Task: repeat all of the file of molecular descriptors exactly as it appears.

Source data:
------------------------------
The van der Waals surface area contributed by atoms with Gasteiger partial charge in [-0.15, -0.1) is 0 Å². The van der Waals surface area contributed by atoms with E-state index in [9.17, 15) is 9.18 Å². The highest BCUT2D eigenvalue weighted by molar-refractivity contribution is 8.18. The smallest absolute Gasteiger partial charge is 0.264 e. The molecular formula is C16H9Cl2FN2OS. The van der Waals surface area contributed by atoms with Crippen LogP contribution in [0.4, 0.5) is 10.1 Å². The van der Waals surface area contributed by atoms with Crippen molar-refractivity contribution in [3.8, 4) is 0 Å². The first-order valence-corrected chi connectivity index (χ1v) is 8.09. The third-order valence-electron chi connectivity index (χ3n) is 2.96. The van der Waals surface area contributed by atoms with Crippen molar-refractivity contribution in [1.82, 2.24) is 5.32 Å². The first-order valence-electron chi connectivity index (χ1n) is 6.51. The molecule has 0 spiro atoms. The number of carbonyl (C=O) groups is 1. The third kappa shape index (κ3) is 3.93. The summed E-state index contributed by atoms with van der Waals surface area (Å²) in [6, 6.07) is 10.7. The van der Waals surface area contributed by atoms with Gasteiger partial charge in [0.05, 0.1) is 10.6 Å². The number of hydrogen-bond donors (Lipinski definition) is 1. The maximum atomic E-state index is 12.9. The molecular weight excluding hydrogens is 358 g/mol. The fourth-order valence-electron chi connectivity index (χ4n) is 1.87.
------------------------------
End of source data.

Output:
The van der Waals surface area contributed by atoms with Gasteiger partial charge in [-0.15, -0.1) is 0 Å². The van der Waals surface area contributed by atoms with E-state index in [9.17, 15) is 9.18 Å². The highest BCUT2D eigenvalue weighted by molar-refractivity contribution is 8.18. The smallest absolute Gasteiger partial charge is 0.264 e. The molecular formula is C16H9Cl2FN2OS. The van der Waals surface area contributed by atoms with Crippen LogP contribution in [0.4, 0.5) is 10.1 Å². The van der Waals surface area contributed by atoms with Crippen molar-refractivity contribution in [3.8, 4) is 0 Å². The first-order valence-corrected chi connectivity index (χ1v) is 8.09. The third-order valence-electron chi connectivity index (χ3n) is 2.96. The van der Waals surface area contributed by atoms with Crippen molar-refractivity contribution in [1.82, 2.24) is 5.32 Å². The first-order valence-electron chi connectivity index (χ1n) is 6.51. The molecule has 0 spiro atoms. The number of carbonyl (C=O) groups is 1. The third kappa shape index (κ3) is 3.93. The summed E-state index contributed by atoms with van der Waals surface area (Å²) in [6, 6.07) is 10.7. The van der Waals surface area contributed by atoms with Gasteiger partial charge in [0.05, 0.1) is 10.6 Å². The number of hydrogen-bond donors (Lipinski definition) is 1. The maximum atomic E-state index is 12.9. The molecular weight excluding hydrogens is 358 g/mol. The fourth-order valence-electron chi connectivity index (χ4n) is 1.87.